Crew members on the orbiting space laboratory have just survived space junk passing perilously close to their home. The astronauts were told to shelter in the Soyuz spacecraft in order to evacuate if required during the incident dubbed an “avoidance manoeuvre” by NASA.
NASA experts on the ground were able to manoeuvre the ISS away from the potentially catastrophic collision with a piece of space debris yesterday at 10.19pm BST (5.19pm ET).
Manoeuvre Burn complete. The astronauts are coming out of safe haven
NASA head Jim Bridenstine
This was achieved by firing thrusters on a Progress cargo spacecraft.
This capsule is connected to the International Space Station’s Zvezda service module.
Three astronauts live on the ISS at the moment — NASA’s Chris Cassidy and cosmonauts Anatoli Ivanishin and Ivan Vagner.
The trio were told to shelter in the station’s Russian segment during the procedure so they could be closer to their Soyuz spacecraft in the event of a worst-case scenario.
NASA has now confirmed this manoeuvre was done “out of an abundance of caution”.
A statement by the US-based space agency added: ”At no time was the crew in any danger.”
NASA head Jim Bridenstine tweeted: “Manoeuvre Burn complete. The astronauts are coming out of safe haven.”
Those aboard the ISS event were only required to shelter in the Soyuz for a short time.
Although nobody was harmed in the incident, it highlights growing concerns about the space junk.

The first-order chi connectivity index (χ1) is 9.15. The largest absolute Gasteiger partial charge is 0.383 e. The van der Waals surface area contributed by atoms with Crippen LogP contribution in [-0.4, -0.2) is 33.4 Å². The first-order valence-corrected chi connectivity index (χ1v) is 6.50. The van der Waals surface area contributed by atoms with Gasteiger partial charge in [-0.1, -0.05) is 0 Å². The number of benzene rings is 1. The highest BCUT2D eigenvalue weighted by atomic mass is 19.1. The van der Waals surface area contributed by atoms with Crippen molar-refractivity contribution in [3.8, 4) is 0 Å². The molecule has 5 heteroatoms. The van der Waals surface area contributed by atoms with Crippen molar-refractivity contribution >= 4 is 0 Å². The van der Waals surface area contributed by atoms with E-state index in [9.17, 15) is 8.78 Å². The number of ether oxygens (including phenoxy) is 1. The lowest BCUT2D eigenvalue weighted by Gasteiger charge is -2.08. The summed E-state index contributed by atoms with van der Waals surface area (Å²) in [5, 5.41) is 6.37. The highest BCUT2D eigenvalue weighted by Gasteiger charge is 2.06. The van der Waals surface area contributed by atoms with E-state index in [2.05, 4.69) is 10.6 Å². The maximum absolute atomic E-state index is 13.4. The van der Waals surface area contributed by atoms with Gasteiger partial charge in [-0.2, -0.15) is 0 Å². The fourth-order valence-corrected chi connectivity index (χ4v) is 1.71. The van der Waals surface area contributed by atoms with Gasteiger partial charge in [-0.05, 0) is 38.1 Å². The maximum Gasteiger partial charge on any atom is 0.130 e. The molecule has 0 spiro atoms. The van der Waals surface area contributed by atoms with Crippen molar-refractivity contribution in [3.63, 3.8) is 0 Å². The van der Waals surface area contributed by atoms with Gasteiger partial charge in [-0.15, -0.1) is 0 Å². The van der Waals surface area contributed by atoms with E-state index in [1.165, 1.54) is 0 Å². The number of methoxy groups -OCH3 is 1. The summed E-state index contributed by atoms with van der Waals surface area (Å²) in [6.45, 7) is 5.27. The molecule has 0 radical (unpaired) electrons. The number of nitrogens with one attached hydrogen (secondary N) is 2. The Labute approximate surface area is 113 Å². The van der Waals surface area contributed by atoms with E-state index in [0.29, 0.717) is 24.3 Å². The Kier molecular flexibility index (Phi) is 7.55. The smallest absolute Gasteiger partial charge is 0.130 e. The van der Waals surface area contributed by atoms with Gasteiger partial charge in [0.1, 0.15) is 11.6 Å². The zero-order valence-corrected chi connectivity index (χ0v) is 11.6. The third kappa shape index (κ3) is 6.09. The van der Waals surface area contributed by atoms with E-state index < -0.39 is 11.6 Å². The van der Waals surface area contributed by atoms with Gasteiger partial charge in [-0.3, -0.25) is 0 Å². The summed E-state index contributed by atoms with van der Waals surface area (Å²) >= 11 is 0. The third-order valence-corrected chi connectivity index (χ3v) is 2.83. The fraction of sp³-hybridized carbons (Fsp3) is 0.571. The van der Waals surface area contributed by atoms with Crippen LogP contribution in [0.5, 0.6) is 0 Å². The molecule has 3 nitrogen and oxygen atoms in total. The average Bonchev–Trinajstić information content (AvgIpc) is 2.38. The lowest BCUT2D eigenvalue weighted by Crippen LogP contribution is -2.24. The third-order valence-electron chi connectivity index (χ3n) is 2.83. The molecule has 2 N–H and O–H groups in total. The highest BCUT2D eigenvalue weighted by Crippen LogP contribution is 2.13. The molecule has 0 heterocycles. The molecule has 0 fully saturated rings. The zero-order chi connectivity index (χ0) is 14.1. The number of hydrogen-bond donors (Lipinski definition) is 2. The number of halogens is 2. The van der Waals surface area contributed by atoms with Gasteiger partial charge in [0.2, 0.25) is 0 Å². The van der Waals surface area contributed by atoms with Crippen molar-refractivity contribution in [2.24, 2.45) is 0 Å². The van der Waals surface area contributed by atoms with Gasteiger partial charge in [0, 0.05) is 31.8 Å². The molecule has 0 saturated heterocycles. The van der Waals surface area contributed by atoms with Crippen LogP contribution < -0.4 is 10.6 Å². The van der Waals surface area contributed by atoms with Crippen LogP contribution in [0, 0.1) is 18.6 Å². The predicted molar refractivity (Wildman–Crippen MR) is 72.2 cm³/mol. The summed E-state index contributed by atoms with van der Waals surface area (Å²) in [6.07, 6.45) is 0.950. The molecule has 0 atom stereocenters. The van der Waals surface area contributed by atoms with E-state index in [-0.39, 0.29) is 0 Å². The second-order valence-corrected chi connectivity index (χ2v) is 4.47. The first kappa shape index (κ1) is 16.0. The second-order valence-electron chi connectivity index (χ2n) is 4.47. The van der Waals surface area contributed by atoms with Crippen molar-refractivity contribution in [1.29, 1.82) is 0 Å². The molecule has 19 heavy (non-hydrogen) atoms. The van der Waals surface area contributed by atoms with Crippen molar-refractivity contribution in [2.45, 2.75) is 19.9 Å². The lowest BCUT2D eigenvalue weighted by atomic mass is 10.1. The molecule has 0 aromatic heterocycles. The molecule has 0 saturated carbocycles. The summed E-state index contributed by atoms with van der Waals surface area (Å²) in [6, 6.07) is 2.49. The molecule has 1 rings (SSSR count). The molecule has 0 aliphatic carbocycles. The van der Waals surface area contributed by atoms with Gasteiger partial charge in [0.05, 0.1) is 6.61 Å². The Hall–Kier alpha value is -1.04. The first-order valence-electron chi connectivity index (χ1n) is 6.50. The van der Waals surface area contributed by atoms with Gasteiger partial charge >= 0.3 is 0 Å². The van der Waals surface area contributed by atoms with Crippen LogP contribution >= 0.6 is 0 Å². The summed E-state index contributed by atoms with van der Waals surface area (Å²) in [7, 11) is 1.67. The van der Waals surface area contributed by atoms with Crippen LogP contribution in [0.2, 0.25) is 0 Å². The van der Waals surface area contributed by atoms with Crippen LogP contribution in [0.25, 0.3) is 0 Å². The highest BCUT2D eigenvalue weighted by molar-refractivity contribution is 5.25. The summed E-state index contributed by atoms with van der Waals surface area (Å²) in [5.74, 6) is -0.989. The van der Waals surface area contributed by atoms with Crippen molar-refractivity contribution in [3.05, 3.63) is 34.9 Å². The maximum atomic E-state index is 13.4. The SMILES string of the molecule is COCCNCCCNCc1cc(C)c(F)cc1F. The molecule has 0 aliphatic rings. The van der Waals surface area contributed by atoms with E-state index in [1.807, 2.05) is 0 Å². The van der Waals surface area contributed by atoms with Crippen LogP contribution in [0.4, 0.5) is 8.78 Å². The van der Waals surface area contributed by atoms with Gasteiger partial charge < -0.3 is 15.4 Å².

Experts estimate there may be as much as 129 million pieces of debris in orbit around Earth at any one time.
The European Space Agency (ESA) estimates more than 30,000 of these are more than 4 inches (1cm) in diameter.
The ISS’s has been in orbit approximately 250 miles (400km) over Earth since its launch in 1998.
Because the laboratory is travelling at almost 17,500mph (28,200kph), a collision with even a mall piece of debris could do major damage.
The two and a half minute evasive action boosted the ISS above the trajectory of the piece of debris.
At its closet, the space junk was within 0.86 miles (1.39km) of the International Space Station, NASA confirmed in a statement.
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This is not the first time such emergency manoeuvres need to the made.
The orbiting space station has made three similar moves this year alone,
This was acknowledged by Mr Bridenstine, who wrote in another tweet, “debris is getting worse!”
The most notorious event occurred in 2012, when NASA scrambled to move the ISS to avoid a potential collision with space debris created by a Chinese anti-satellite test.
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